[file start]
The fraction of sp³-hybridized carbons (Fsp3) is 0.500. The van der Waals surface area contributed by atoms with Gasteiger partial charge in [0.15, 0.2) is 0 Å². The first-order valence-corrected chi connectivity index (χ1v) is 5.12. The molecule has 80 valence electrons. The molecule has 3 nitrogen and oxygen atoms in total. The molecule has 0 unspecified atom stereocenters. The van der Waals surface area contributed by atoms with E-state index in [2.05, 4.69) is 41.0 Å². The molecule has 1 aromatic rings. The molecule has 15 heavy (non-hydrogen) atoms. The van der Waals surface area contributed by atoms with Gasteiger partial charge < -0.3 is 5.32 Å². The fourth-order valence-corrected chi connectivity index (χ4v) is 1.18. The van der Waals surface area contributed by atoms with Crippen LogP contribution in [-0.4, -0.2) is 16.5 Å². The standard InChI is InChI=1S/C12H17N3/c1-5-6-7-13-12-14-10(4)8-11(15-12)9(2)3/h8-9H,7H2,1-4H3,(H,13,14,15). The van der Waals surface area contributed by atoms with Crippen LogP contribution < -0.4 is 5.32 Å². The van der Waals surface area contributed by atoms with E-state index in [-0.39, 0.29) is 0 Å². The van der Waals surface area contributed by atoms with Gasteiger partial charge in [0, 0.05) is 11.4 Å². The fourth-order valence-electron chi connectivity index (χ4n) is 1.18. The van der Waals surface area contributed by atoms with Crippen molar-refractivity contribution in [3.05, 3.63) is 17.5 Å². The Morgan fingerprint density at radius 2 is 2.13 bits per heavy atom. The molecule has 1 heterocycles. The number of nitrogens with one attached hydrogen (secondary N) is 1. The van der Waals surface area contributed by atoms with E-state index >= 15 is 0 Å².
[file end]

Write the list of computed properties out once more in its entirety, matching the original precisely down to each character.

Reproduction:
The fraction of sp³-hybridized carbons (Fsp3) is 0.500. The van der Waals surface area contributed by atoms with Gasteiger partial charge in [0.15, 0.2) is 0 Å². The first-order valence-corrected chi connectivity index (χ1v) is 5.12. The molecule has 80 valence electrons. The molecule has 3 nitrogen and oxygen atoms in total. The molecule has 0 unspecified atom stereocenters. The van der Waals surface area contributed by atoms with E-state index in [2.05, 4.69) is 41.0 Å². The molecule has 1 aromatic rings. The molecule has 15 heavy (non-hydrogen) atoms. The van der Waals surface area contributed by atoms with Gasteiger partial charge < -0.3 is 5.32 Å². The fourth-order valence-corrected chi connectivity index (χ4v) is 1.18. The van der Waals surface area contributed by atoms with Crippen LogP contribution in [-0.4, -0.2) is 16.5 Å². The standard InChI is InChI=1S/C12H17N3/c1-5-6-7-13-12-14-10(4)8-11(15-12)9(2)3/h8-9H,7H2,1-4H3,(H,13,14,15). The van der Waals surface area contributed by atoms with Crippen LogP contribution < -0.4 is 5.32 Å². The van der Waals surface area contributed by atoms with E-state index in [-0.39, 0.29) is 0 Å². The van der Waals surface area contributed by atoms with Gasteiger partial charge in [0, 0.05) is 11.4 Å². The fourth-order valence-electron chi connectivity index (χ4n) is 1.18. The van der Waals surface area contributed by atoms with Crippen molar-refractivity contribution in [3.05, 3.63) is 17.5 Å². The Morgan fingerprint density at radius 2 is 2.13 bits per heavy atom. The molecule has 1 heterocycles. The number of nitrogens with one attached hydrogen (secondary N) is 1. The van der Waals surface area contributed by atoms with E-state index >= 15 is 0 Å².